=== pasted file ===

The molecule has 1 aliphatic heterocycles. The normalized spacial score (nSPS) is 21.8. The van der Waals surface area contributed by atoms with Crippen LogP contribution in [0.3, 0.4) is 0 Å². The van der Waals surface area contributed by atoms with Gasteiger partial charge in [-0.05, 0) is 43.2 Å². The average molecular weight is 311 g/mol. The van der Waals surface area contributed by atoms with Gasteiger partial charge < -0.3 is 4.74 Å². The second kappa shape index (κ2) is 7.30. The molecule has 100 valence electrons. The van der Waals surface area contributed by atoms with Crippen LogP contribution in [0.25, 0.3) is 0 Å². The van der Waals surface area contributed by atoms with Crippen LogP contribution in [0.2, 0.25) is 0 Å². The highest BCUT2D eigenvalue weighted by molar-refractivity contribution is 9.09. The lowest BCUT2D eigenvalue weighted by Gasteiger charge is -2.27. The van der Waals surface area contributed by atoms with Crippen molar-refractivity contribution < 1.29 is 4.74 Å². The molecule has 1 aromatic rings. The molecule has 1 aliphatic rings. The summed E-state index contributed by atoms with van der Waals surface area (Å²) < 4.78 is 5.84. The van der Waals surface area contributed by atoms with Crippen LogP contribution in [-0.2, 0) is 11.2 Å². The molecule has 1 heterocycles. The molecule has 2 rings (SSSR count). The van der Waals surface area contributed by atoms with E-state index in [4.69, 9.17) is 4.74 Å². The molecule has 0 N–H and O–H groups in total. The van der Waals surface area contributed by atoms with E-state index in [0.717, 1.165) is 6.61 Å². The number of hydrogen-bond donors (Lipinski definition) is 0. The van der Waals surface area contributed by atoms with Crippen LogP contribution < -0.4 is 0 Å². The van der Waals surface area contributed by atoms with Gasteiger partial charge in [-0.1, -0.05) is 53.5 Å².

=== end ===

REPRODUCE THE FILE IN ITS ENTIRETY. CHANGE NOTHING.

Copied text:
The molecule has 1 aliphatic heterocycles. The normalized spacial score (nSPS) is 21.8. The van der Waals surface area contributed by atoms with Crippen LogP contribution in [0.3, 0.4) is 0 Å². The van der Waals surface area contributed by atoms with Gasteiger partial charge in [-0.05, 0) is 43.2 Å². The average molecular weight is 311 g/mol. The van der Waals surface area contributed by atoms with Gasteiger partial charge < -0.3 is 4.74 Å². The second kappa shape index (κ2) is 7.30. The molecule has 100 valence electrons. The van der Waals surface area contributed by atoms with Crippen LogP contribution in [0.25, 0.3) is 0 Å². The van der Waals surface area contributed by atoms with Crippen LogP contribution in [0.2, 0.25) is 0 Å². The highest BCUT2D eigenvalue weighted by molar-refractivity contribution is 9.09. The lowest BCUT2D eigenvalue weighted by Gasteiger charge is -2.27. The van der Waals surface area contributed by atoms with Crippen molar-refractivity contribution < 1.29 is 4.74 Å². The molecule has 1 aromatic rings. The molecule has 1 aliphatic rings. The summed E-state index contributed by atoms with van der Waals surface area (Å²) < 4.78 is 5.84. The van der Waals surface area contributed by atoms with Crippen LogP contribution in [-0.2, 0) is 11.2 Å². The molecule has 1 heterocycles. The molecule has 2 rings (SSSR count). The van der Waals surface area contributed by atoms with E-state index in [4.69, 9.17) is 4.74 Å². The molecule has 0 N–H and O–H groups in total. The van der Waals surface area contributed by atoms with E-state index in [0.717, 1.165) is 6.61 Å². The number of hydrogen-bond donors (Lipinski definition) is 0. The van der Waals surface area contributed by atoms with Crippen LogP contribution < -0.4 is 0 Å². The van der Waals surface area contributed by atoms with Gasteiger partial charge in [-0.1, -0.05) is 53.5 Å².